Full-color example of Europe as a Queen.

[Europe as a Queen]

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SKU: NL-00067 Category:
Cartographer(s): Sebastian Münster
Date: ca. 1570
Place: Basel
Dimensions: 28 x 17.8 cm (11 x 7 in)
Condition Rating: VG+
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A nice full color example of Münster’s iconic representation of Europe in the shape of a queen. The map depicts Europe in the form of a queen with select cities, river, and mountain ranges. Labels are done in partial letterpress.

Meurer outlines the basic geography:

The crowned head represents the Iberian Peninsula; the right ear is Aragon and the left ear Navarra.

France is the chest.

The Alps and the river Rhine are two necklaces. On the Rhine is hanging a chain with a great golden coin or jewel representing the mountain ring of Bohemia.

Germany is the heart of Europe.

Italy forms the right arm, the imperial orb in the right hand is Sicily.

The left arm, which clutches a scepter, is Denmark.

Along the lower border of the queen’s skirt are arranged Greece with the Peloponnesus (on her right) and the Baltic lands up to Muscovy (on her left).

Constantinopel and Prussia are said to represent the two feet.

The river Danube and the “Albanian mountains” (the Balkans) are two long precious chains hanging from the queen’s belt.

The Appenine mountains run the length of the right arm (Italy).

The Dneiper, Done, Rhône, and Sava rivers are shown.

Representations of Europa Regina are among the most sought-after anthropomorphic maps available to collectors. The conceptualization of Europe as a female figure is an antique myth that comes from many sources and in many versions, but its origins are most famously associated with the Phoenician princess Europa in Ovid’s Metamorphoses. In the poem, Zeus lusts after Europe, transforming himself into a white bull and abducting her. He takes her to Crete, where she becomes the island’s first queen and gives birth the king Minos.

The symbolism and use of the myth of Europa Regina changed over time, eventually linked to the struggle between the Christian Occident and Muslim Orient. The first known cartographic expressions of Europe as a Queen in map form date to the 16th century, when the House of Habsburg was engaged in conflict with the Ottoman Empire; Charles of Habsburg, who during his life time was crowned King of Spain, King of Germany, and Holy Roman Emperor, personally led a campaign to recapture Tunis in 1535. Two years later, the first printed anthropomorphic map was published in Paris, the work of the Tyrolean poet and courtier, Johannes Putsch.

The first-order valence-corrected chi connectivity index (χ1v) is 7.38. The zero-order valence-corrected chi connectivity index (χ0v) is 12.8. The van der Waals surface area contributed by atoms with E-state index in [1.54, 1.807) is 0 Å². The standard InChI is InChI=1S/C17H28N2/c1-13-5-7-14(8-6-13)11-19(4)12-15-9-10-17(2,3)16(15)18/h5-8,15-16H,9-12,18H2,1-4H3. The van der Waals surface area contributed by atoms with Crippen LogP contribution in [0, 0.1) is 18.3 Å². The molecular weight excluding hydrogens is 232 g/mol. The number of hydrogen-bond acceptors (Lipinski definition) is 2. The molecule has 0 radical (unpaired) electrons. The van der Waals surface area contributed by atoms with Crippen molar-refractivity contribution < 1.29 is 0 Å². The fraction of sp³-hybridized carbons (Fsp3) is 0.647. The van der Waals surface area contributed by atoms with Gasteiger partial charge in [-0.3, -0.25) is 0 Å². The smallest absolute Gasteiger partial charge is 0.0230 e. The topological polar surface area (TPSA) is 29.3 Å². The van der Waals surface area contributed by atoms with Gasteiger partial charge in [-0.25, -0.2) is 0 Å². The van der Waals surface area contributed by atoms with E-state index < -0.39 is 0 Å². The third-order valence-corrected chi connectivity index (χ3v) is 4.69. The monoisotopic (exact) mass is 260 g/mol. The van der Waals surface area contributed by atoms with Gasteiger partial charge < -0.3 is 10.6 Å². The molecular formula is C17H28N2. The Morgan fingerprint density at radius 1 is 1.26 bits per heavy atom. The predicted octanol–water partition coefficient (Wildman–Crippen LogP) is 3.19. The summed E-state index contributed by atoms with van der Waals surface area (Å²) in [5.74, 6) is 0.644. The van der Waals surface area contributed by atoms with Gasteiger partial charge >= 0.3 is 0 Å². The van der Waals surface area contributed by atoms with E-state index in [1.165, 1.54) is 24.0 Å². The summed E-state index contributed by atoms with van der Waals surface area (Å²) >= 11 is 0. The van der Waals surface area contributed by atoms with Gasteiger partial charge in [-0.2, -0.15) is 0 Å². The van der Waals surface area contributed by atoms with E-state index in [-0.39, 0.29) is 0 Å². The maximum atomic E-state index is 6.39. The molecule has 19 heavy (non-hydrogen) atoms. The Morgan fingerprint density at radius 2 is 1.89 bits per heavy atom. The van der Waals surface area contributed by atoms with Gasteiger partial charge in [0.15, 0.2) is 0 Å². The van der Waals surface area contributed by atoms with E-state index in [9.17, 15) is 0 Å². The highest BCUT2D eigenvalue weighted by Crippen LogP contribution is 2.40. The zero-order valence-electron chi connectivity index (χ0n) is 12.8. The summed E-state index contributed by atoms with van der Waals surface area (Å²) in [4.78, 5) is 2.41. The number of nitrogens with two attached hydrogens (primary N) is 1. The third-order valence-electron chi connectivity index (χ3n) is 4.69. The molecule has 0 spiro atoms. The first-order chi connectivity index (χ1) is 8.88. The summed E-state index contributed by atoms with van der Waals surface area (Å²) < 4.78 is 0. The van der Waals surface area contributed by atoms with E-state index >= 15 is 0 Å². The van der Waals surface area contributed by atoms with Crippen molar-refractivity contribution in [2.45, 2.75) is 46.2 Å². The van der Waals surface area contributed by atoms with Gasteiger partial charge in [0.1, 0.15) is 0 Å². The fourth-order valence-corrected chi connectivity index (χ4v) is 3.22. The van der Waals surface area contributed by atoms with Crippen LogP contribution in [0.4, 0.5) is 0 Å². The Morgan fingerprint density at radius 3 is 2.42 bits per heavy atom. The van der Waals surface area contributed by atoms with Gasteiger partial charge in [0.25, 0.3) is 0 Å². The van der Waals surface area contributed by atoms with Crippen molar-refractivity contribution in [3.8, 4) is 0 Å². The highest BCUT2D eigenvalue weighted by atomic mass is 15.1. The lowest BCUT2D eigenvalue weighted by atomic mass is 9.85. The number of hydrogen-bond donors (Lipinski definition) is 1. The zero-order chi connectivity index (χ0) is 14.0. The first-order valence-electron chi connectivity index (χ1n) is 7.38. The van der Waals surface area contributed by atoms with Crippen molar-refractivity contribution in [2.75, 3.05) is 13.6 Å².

Sebastian Münster

Sebastian Münster (1488-1552) was a cosmographer and professor of Hebrew who taught at Tübingen, Heidelberg, and Basel. He settled in Basel in 1529 and died there, of the plague, in 1552. Münster was a networking specialist and stood at the center of a large network of scholars from whom he obtained geographic descriptions, maps, and directions.

As a young man, Münster joined the Franciscan order, in which he became a priest. He studied geography at Tübingen, graduating in 1518. Shortly thereafter, he moved to Basel for the first time, where he published a Hebrew grammar, one of the first books in Hebrew published in Germany. In 1521, Münster moved to Heidelberg, where he continued to publish Hebrew texts and the first German books in Aramaic. After converting to Protestantism in 1529, he took over the chair of Hebrew at Basel, where he published his main Hebrew work, a two-volume Old Testament with a Latin translation.

Münster published his first known map, a map of Germany, in 1525. Three years later, he released a treatise on sundials. But it would not be until 1540 that he published his first cartographic tour de force: the Geographia universalis vetus et nova, an updated edition of Ptolemy’s Geography. In addition to the Ptolemaic maps, Münster added 21 modern maps. Among Münster’s innovations was the inclusion of map for each continent, a concept that would influence Abraham Ortelius and other early atlas makers in the decades to come. The Geographia was reprinted in 1542, 1545, and 1552.  

Münster’s masterpiece was nevertheless his Cosmographia universalis. First published in 1544, the book was reissued in at least 35 editions by 1628. It was the first German-language description of the world and contained 471 woodcuts and 26 maps over six volumes. The Cosmographia was widely used in the sixteenth and seventeenth centuries and many of its maps were adopted and modified over time, making Münster an influential cornerstone of geographical thought for generations.

Condition Description

Very good.


Peter Meurer, "Europa Regina. 16th century maps of Europe in the form of a queen." Belgeo, 3-4 | 2008, 355-370.